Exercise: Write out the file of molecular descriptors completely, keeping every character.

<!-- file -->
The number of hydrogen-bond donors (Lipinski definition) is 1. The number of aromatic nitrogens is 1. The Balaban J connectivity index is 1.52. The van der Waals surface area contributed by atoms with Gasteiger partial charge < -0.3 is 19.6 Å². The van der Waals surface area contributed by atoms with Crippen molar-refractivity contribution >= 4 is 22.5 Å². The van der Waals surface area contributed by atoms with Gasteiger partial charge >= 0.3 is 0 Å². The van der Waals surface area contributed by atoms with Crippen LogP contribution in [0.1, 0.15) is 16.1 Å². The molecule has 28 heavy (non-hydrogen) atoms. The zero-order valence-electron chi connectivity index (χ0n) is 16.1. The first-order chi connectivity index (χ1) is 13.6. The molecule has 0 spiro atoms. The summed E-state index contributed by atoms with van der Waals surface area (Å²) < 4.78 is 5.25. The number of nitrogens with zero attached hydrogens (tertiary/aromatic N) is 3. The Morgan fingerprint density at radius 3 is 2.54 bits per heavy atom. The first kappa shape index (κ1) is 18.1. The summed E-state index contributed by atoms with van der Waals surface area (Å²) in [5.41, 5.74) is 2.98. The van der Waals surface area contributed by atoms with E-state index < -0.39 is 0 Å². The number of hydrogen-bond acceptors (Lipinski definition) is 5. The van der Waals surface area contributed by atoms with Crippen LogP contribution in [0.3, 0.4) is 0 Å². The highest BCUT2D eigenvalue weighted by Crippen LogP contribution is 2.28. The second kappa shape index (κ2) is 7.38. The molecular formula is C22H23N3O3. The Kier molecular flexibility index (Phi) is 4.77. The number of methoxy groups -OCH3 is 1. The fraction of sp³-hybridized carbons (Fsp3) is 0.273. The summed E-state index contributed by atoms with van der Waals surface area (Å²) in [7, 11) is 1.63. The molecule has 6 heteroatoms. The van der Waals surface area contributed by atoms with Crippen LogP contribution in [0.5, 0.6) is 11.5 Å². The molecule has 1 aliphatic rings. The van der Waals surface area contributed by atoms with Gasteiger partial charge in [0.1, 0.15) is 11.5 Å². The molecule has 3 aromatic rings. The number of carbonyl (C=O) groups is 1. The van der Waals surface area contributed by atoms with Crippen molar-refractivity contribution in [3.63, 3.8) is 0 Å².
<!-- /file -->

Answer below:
The number of hydrogen-bond donors (Lipinski definition) is 1. The number of aromatic nitrogens is 1. The Balaban J connectivity index is 1.52. The van der Waals surface area contributed by atoms with Gasteiger partial charge < -0.3 is 19.6 Å². The van der Waals surface area contributed by atoms with Crippen molar-refractivity contribution >= 4 is 22.5 Å². The van der Waals surface area contributed by atoms with Gasteiger partial charge >= 0.3 is 0 Å². The van der Waals surface area contributed by atoms with Crippen LogP contribution in [0.1, 0.15) is 16.1 Å². The molecule has 28 heavy (non-hydrogen) atoms. The zero-order valence-electron chi connectivity index (χ0n) is 16.1. The first-order chi connectivity index (χ1) is 13.6. The molecule has 0 spiro atoms. The summed E-state index contributed by atoms with van der Waals surface area (Å²) < 4.78 is 5.25. The number of nitrogens with zero attached hydrogens (tertiary/aromatic N) is 3. The Morgan fingerprint density at radius 3 is 2.54 bits per heavy atom. The first kappa shape index (κ1) is 18.1. The summed E-state index contributed by atoms with van der Waals surface area (Å²) in [5.41, 5.74) is 2.98. The van der Waals surface area contributed by atoms with E-state index < -0.39 is 0 Å². The number of hydrogen-bond acceptors (Lipinski definition) is 5. The van der Waals surface area contributed by atoms with Crippen LogP contribution in [0.3, 0.4) is 0 Å². The highest BCUT2D eigenvalue weighted by Crippen LogP contribution is 2.28. The second kappa shape index (κ2) is 7.38. The molecular formula is C22H23N3O3. The Kier molecular flexibility index (Phi) is 4.77. The number of methoxy groups -OCH3 is 1. The fraction of sp³-hybridized carbons (Fsp3) is 0.273. The summed E-state index contributed by atoms with van der Waals surface area (Å²) in [7, 11) is 1.63. The molecule has 6 heteroatoms. The van der Waals surface area contributed by atoms with Crippen LogP contribution in [0.5, 0.6) is 11.5 Å². The molecule has 1 aliphatic rings. The van der Waals surface area contributed by atoms with Gasteiger partial charge in [0.1, 0.15) is 11.5 Å². The molecule has 3 aromatic rings. The number of carbonyl (C=O) groups is 1. The van der Waals surface area contributed by atoms with Crippen molar-refractivity contribution in [3.63, 3.8) is 0 Å².